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Sunday, November 21, 2004 - Page updated at 12:00 A.M.
By Robert Allen Papinchak
It's been more than 20 years since Marilynne Robinson's unforgettable first novel, "Housekeeping," was published. It deservedly won a PEN/Hemingway Award and was nominated for the Pulitzer Prize. Robinson's new novel, "Gilead," is propelled by some of the same themes of loneliness and survival and is written with the same lucid prose style, but its characters are not nearly as engaging nor its story as compelling.
In 1956, Kansas-born preacher John Ames is 76 years old and ailing in the "shabby little town" of Gilead, Iowa, when he writes this book-length serial letter to his 7-year-old son from a second marriage. He identifies himself as "an old man struggling with the difficulty of understanding what it is he's struggling with." Much of the letter is a theological narrative on his physical and philosophically isolated condition. It is also a labored genealogical biography of the family of preachers which preceded him, including his father and grandfather.
The stories Ames tells of his forebears include childhood memories of searching for his grandfather's abandoned Kansas grave site and of that minister's visions of God and his involvement with abolitionists. He tells of the consequences of his father's pacifism. Atmosphere is provided by images of the Spanish influenza, World War II and a captivating tale of how a whole town had to be moved after a horse caused the collapse of a street.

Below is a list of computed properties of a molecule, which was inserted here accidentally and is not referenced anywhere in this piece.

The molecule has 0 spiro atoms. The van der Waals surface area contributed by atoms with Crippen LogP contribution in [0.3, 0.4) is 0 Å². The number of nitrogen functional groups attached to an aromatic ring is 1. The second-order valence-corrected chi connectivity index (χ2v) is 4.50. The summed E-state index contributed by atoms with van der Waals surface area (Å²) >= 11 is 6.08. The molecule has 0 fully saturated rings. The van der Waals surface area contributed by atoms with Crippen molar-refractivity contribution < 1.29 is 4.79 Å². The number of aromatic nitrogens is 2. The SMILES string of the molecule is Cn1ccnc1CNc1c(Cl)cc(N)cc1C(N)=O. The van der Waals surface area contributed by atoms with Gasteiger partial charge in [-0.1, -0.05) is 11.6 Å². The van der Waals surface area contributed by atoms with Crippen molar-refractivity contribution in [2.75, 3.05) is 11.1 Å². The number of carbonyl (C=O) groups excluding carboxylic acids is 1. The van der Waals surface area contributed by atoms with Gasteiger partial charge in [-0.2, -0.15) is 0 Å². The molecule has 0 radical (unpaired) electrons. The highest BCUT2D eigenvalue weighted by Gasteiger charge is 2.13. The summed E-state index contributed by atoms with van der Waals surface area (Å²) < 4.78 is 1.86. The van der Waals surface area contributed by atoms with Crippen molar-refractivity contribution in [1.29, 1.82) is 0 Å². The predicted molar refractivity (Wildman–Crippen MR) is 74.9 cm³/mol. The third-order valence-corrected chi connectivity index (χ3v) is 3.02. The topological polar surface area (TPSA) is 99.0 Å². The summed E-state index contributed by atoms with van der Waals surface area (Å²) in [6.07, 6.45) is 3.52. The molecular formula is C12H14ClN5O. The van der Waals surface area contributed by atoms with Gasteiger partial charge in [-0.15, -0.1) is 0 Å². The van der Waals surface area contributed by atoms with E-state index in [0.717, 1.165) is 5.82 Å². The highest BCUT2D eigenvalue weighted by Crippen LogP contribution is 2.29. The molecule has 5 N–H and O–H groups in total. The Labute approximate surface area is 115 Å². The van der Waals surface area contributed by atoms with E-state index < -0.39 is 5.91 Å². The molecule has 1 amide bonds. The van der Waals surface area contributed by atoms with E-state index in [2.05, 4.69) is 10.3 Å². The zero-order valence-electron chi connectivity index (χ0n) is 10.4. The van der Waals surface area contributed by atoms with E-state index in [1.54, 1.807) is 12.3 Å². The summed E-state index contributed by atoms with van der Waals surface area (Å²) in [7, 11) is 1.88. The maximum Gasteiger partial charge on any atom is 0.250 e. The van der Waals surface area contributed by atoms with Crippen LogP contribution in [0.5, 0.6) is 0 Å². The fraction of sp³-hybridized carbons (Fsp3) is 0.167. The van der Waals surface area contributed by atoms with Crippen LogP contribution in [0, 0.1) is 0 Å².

Ames' somber life is tied up with his namesake and best friend, John Ames Boughton, and that man's son, Jack Jr. Jack, a prodigal son, bears a secret that he reveals to Ames. The parallels to Ames' family are a bit too pat and anticipated, even though they relate to the primary theme of fathers and sons and the necessity for forgiveness and repentance.
The texts for Ames' prolonged religious discourse on emotional survival are based on the essence of the approximately 2,250 sermons he has written over 45 years. Those sermons exposed his "innermost life," but not in a way that he finds satisfactory. He seeks understanding for the "dreams of an anxious, fuddled old man" and learns that "a man can know his father, or his son, and there might still be nothing between them but loyalty and love and mutual incomprehension."
In the end, "Gilead" falters because of an uninteresting, one-dimensional main character and a bland, placid story line that is more often told rather than revealed.
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